October 21, 2016

When Customers Turn Criminal…

The middle of the month is often the most stressful time to be a responsible adult. By this time, the previous month’s pay check has often been stretched to the […]

When Customers Turn Criminal…

The middle of the month is often the most stressful time to be a responsible adult. By this time, the previous month’s pay check has often been stretched to the limit and most people have their eyes set for the end of the month when their accounts will have been replenished. Everyone knows how it feels to be on the wrong side of pay-day, when you have to check your calendar every morning just to confirm that the month still has 30 days and not 72. Mid-month is when you have to look for coins under the sofa and in the laundry basket for your local “mama mboga.” It’s the time when you have to leave the car behind and take public transport to the office, spending two hours in Mombasa Road traffic squeezed next to someone twice your size.

It was the middle of September when my 10-year-old daughter came home from school holding one of her sports shoes in her hands, apparently torn beyond repair. I was distraught.

“But baby, we can fix this shoe,” I pleaded with her.

“Everyone in school is laughing at me mum,” she replied.

“Maybe it’s because you had something in your teeth. Are you sure you didn’t have sukuma wiki in your teeth?” I asked, working hard to hide an emerging smile.

“Mum, we have repaired this pair of shoes so many times that it’s become smaller. I need new shoes,” she shot back.

“Okay, I’ll think about it. Go do your homework,” I finally answered.

The next evening I caved and decided to buy Tasha* a new pair of athletic shoes. It was late evening, around 7:30 p.m., when I walked into a shop on Kirinyaga Road in downtown Nairobi. Inside the store were two other customers, two attendants, and a cashier. I slowly walked down the aisle, picking up a shoe, looking at the price tag, and quickly returning it on the display shelf.

Shortly after I entered the shop, four men entered. I noticed that they were all dressed in heavy clothing, which was odd considering it had been a hot day. They too begun browsing the items on the shelves. One of them, wearing a dark oversized trench coat, picked up a pair of shoes and walked towards the cashier. Things escalated quickly from there.

bank robbery_0

The man pulled out a pistol and trained it on the cashier, ordering him to empty the cash register immediately. His accomplices pulled out iron bars and knives and ordered us to surrender our wallets, mobile phones, and handbags.

I felt sick, considering I had just withdrawn money from my bank account to pay for the shoes. It was all over in a couple of minutes, and just like that I had lost two mobile phones and slightly over Ksh5,000. The cashier, not knowing what to do, held her head in her hands and burst into tears. I now had to get home wondering how to explain to Tasha that she won’t be getting new shoes any time soon.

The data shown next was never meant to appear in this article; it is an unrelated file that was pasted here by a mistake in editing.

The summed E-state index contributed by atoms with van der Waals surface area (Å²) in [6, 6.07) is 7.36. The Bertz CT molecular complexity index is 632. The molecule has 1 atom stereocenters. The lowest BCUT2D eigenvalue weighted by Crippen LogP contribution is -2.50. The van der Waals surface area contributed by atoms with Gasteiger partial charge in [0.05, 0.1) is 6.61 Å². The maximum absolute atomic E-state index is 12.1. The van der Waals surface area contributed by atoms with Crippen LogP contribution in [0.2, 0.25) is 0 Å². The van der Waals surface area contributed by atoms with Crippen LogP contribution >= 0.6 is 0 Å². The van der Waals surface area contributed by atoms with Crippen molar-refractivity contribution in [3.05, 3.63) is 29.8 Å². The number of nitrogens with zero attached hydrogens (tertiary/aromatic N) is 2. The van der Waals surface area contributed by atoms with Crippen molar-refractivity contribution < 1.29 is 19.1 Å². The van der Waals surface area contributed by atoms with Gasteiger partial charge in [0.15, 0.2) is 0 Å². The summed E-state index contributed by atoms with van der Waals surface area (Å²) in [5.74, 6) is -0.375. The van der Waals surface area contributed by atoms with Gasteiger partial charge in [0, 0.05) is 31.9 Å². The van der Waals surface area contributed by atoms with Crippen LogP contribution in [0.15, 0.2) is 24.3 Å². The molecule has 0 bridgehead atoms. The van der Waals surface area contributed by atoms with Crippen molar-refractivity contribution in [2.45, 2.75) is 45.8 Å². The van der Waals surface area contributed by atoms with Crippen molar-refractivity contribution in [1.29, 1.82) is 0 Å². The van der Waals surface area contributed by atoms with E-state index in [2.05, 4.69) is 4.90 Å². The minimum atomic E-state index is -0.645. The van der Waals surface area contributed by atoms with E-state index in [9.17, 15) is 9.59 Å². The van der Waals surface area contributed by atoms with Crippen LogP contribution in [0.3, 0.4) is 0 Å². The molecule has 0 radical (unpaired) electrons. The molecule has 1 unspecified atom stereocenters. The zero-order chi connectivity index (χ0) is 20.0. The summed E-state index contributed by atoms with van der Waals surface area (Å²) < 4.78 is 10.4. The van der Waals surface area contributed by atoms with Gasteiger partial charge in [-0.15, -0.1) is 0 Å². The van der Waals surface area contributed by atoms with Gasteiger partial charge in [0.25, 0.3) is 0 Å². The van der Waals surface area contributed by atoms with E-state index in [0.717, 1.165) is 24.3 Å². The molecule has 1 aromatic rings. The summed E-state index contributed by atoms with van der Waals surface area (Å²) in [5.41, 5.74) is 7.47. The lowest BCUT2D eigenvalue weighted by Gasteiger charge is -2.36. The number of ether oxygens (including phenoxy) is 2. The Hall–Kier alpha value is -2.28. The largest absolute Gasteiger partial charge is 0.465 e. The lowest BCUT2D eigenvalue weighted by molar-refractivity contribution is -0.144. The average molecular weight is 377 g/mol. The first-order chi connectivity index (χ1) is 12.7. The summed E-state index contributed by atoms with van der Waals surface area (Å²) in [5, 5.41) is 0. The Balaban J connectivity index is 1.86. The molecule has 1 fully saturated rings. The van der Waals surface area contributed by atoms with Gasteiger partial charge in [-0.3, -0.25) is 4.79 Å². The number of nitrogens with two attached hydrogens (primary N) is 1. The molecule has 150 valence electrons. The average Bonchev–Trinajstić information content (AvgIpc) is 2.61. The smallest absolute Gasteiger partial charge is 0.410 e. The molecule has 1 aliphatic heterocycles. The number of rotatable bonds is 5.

Jane* was unfortunately a victim of a rising criminal trend in towns and urban settlements, where thugs pose as customers and target shops, mini-supermarkets, and similar businesses. These gangs normally work in groups of three or more and strike when a business is opening or just about to close up for the day. Such thugs typically dress in heavy clothing to conceal their weapons.

One should therefore be alert if you come across individuals who seem overdressed on hot days, or walk while favouring one side of their body, perhaps suggesting a concealed weapon. Instead of targeting high-end commercial premises, which are likely to have more sophisticated security measures in place, these opportunistic gangs look for smaller establishments who are less likely to have invested in security.

There are a raft of infrastructural changes that one can make in order to make his or her business more secure. The impact of measures such as security screening, manned guarding, and CCTV surveillance is often underestimated. Even having the decals outside your premises, warning individuals that premises are under CCTV surveillance, is often effective as a visual deterrent to crime. CCTV surveillance systems also provide crucial evidence to investigators in analysing a crime scene, as well as in apprehending perpetrators captured on camera. CCTV allows security teams to gather intelligence on manoeuvres used by criminals to rob and steal.

CCTV systems allow one to take a proactive approach when it comes to securing our possessions by deterring crime before it happens. Even in the instance that perpetrators do break into the premises, an integrated CCTV and intruder alarm system ensures a faster response to the threat.

Beyond embracing technology to combat crime, business owners should also consider improving the lighting and visibility around the perimeter of their premises, which gives potential robbers less cover. Improved visibility also gives witnesses vital details as to your physical location, which in turn helps security teams respond more effectively and in good time.

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